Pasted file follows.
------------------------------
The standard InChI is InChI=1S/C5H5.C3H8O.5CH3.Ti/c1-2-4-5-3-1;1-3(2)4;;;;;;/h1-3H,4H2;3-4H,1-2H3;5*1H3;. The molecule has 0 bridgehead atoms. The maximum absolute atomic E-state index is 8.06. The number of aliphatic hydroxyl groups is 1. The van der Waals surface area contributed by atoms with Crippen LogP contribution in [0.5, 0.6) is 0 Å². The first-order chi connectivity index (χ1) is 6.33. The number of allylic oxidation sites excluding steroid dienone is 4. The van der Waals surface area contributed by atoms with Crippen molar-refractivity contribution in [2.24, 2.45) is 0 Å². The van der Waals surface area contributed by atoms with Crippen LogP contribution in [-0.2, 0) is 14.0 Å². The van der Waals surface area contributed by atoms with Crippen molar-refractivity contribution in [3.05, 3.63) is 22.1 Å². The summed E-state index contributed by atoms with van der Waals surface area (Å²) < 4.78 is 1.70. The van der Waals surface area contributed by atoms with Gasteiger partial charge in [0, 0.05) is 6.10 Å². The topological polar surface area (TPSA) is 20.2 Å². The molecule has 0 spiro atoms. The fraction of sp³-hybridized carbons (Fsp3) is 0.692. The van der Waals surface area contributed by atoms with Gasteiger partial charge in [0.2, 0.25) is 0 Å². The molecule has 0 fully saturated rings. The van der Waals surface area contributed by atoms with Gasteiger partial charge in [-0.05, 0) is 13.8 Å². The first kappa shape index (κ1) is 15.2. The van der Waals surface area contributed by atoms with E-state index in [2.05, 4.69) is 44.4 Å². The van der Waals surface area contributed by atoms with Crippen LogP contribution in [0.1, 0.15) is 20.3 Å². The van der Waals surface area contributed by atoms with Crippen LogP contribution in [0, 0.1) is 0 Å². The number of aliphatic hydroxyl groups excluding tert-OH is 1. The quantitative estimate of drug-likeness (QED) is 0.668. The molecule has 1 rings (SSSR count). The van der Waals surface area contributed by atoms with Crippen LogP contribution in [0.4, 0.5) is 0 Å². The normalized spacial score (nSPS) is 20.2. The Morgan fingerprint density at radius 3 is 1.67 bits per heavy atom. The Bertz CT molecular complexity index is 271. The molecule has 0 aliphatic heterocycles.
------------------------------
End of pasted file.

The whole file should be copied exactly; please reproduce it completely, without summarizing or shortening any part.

The standard InChI is InChI=1S/C5H5.C3H8O.5CH3.Ti/c1-2-4-5-3-1;1-3(2)4;;;;;;/h1-3H,4H2;3-4H,1-2H3;5*1H3;. The molecule has 0 bridgehead atoms. The maximum absolute atomic E-state index is 8.06. The number of aliphatic hydroxyl groups is 1. The van der Waals surface area contributed by atoms with Crippen LogP contribution in [0.5, 0.6) is 0 Å². The first-order chi connectivity index (χ1) is 6.33. The number of allylic oxidation sites excluding steroid dienone is 4. The van der Waals surface area contributed by atoms with Crippen molar-refractivity contribution in [2.24, 2.45) is 0 Å². The van der Waals surface area contributed by atoms with Crippen LogP contribution in [-0.2, 0) is 14.0 Å². The van der Waals surface area contributed by atoms with Crippen molar-refractivity contribution in [3.05, 3.63) is 22.1 Å². The summed E-state index contributed by atoms with van der Waals surface area (Å²) < 4.78 is 1.70. The van der Waals surface area contributed by atoms with Gasteiger partial charge in [0, 0.05) is 6.10 Å². The topological polar surface area (TPSA) is 20.2 Å². The molecule has 0 spiro atoms. The fraction of sp³-hybridized carbons (Fsp3) is 0.692. The van der Waals surface area contributed by atoms with Gasteiger partial charge in [0.2, 0.25) is 0 Å². The molecule has 0 fully saturated rings. The van der Waals surface area contributed by atoms with Gasteiger partial charge in [-0.05, 0) is 13.8 Å². The first kappa shape index (κ1) is 15.2. The van der Waals surface area contributed by atoms with E-state index in [2.05, 4.69) is 44.4 Å². The van der Waals surface area contributed by atoms with Crippen LogP contribution in [0.1, 0.15) is 20.3 Å². The van der Waals surface area contributed by atoms with Crippen LogP contribution in [0, 0.1) is 0 Å². The number of aliphatic hydroxyl groups excluding tert-OH is 1. The quantitative estimate of drug-likeness (QED) is 0.668. The molecule has 1 rings (SSSR count). The van der Waals surface area contributed by atoms with Crippen LogP contribution in [0.4, 0.5) is 0 Å². The normalized spacial score (nSPS) is 20.2. The Morgan fingerprint density at radius 3 is 1.67 bits per heavy atom. The Bertz CT molecular complexity index is 271. The molecule has 0 aliphatic heterocycles.